I called my 91-year-old uncle last week to let him know wife Ann and I were in Walla Walla, Washington. This out-of-the way small American city which we were passing through on vacation was where as a young flight officer/navigator, he met up with his 10-man B-24 flight crew in 1944.
Uncle John (mom’s bro) and I got to talking yesterday about how he ended up in the Army Air Force (AAF) and the places his training took him around the U.S. Indeed, it was a circuitous and illogical route that only the military could dream up.
But at a tender age, he saw a lot of the country and the world, some of it at its worst.
As a 18-year-old, he joined the army in 1943 and started out at Fort Devens in Ayer, Mass. Later at Fort Jackson, S.C., he happened to walk by an AAF recruiting office. Bayonet practice had not gone well so he walked in and applied to be a fly boy (I suspect many infantry enlistees had the opposite sentiment and did not want to fly).
Two weeks later, he was on his way to Miami to begin AAF training.
This began a zig zag course across the nation. His memory of what he did in all these locations is a bit fuzzy, but it might have been not much. In typical Army fashion, his crop of AAF recruits, he told me, had to stay at the same level of training.
He spent several months in each place. All his U.S. travel was done by train, sometimes standing up. He has never been much of a traveler so his treks as a teenager and young 20 something strike me as all the more remarkable.
From Miami, he went to Syracuse, N.Y. to the university bearing the same name and presumably learned something, but he cannot recall quite what. He also managed to squeeze in a couple of trips home to Concord, N.H.
Then it was on to Louisiana for navigation school. Most likely, that was at Selman Field in Monroe. After that, he headed to Fresno, Calif., probably at Hammer Field, which specialized in night flight operations.
And finally he landed in Walla Walla for his crew assignment and to practice bombing almost assuredly at the Army Air Base. He assumed that his crew would be sent to the South Pacific given their western location. Nope. It was back to New Jersey to eventually board the New S.S. Nieuw Amsterdam luxury liner for the trip to England.
Why did the military have him end up in these western locales and direct him back east? “You’d have to ask them,” he said, a master of understatement.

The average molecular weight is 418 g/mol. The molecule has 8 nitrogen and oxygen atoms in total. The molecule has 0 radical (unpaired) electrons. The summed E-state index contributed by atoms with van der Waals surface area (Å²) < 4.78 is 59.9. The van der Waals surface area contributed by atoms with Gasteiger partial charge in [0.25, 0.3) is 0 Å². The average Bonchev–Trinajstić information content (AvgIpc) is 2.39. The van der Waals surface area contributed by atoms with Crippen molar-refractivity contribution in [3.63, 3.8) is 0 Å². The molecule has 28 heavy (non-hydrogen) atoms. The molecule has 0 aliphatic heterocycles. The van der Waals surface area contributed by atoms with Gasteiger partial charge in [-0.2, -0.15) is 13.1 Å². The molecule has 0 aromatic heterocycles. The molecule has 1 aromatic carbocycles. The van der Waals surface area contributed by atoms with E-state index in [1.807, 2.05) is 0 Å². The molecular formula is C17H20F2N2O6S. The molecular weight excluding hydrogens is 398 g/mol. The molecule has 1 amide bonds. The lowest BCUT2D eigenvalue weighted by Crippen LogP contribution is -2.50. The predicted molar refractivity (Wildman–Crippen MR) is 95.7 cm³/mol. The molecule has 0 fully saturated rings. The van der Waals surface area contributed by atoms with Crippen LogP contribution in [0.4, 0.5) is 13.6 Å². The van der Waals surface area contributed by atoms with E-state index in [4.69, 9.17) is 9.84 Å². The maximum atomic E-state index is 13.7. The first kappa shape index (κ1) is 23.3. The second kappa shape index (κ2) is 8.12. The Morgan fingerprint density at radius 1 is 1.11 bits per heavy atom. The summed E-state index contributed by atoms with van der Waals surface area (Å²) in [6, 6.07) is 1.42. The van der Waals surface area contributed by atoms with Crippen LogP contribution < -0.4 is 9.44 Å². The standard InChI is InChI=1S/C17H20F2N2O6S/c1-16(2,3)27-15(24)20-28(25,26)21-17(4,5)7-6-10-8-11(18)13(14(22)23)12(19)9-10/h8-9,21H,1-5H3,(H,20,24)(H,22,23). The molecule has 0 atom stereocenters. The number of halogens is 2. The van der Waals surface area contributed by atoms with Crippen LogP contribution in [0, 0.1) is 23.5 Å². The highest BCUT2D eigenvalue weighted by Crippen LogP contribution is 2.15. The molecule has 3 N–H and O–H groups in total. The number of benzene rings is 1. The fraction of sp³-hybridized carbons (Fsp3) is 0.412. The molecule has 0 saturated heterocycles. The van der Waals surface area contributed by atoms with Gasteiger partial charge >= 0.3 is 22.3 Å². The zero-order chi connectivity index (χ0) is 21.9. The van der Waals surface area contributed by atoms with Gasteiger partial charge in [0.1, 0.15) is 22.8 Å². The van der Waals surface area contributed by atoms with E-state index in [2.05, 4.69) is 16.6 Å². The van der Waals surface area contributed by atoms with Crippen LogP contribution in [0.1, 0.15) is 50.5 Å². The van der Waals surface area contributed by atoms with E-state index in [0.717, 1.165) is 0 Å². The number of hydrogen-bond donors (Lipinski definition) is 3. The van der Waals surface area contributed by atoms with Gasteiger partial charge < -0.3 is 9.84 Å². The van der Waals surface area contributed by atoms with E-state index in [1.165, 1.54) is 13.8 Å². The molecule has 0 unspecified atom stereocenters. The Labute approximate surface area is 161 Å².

From an airbase in Harrington, England, he flew 20 missions as a Carpetbagger in the 8th Army Air Force. The Carpetbaggers (technically, Operation Carpetbagger) dropped spies and weapons to The Resistance in Europe. And my uncle’s unit did high altitude night bombing on industrial targets and dropped surrender tickets.
Most of his missions were flown in February and March, 1945 and he has a book about the Carpetbaggers where he checked off the missions in which he participated.
The danger from flak or enemy fighters was much reduced by then, but by no means was it safe. There still was some ground fire and his crew was told if they bailed out in the North Sea, nobody would come for them.
The war in Europe ended and he fully expected to be sent to the Pacific. His crew flew to the Azores and on to Newfoundland where they spent a week because the skies and airports were thick with returning aircraft. They stepped back on U.S. soil at Bradley Field in Hartford.
He can’t recall exactly where he was sent next, but he remembers it was the Midwest. One thing he recalls about that location is a bar where a guy wearing mittens played the piano. “He was pretty good,” uncle John says with a smile.
Like so many small town boys and girls who’d never been much of anywhere (No Disney World in those days), he took his wartime travels and duty in stride. It was a remarkable time in our history. Thank you, uncle John, for your service and being such a wonderful part of my life.
One more thing: had we not dropped The Bomb, I may have never known my Uncle John or his family. He left the service in late 1945 and eventually earned a civil engineering degree from RPI on the GI bill. Thereafter, he spent 39 years with the Maine Dept. of Transportation building highways.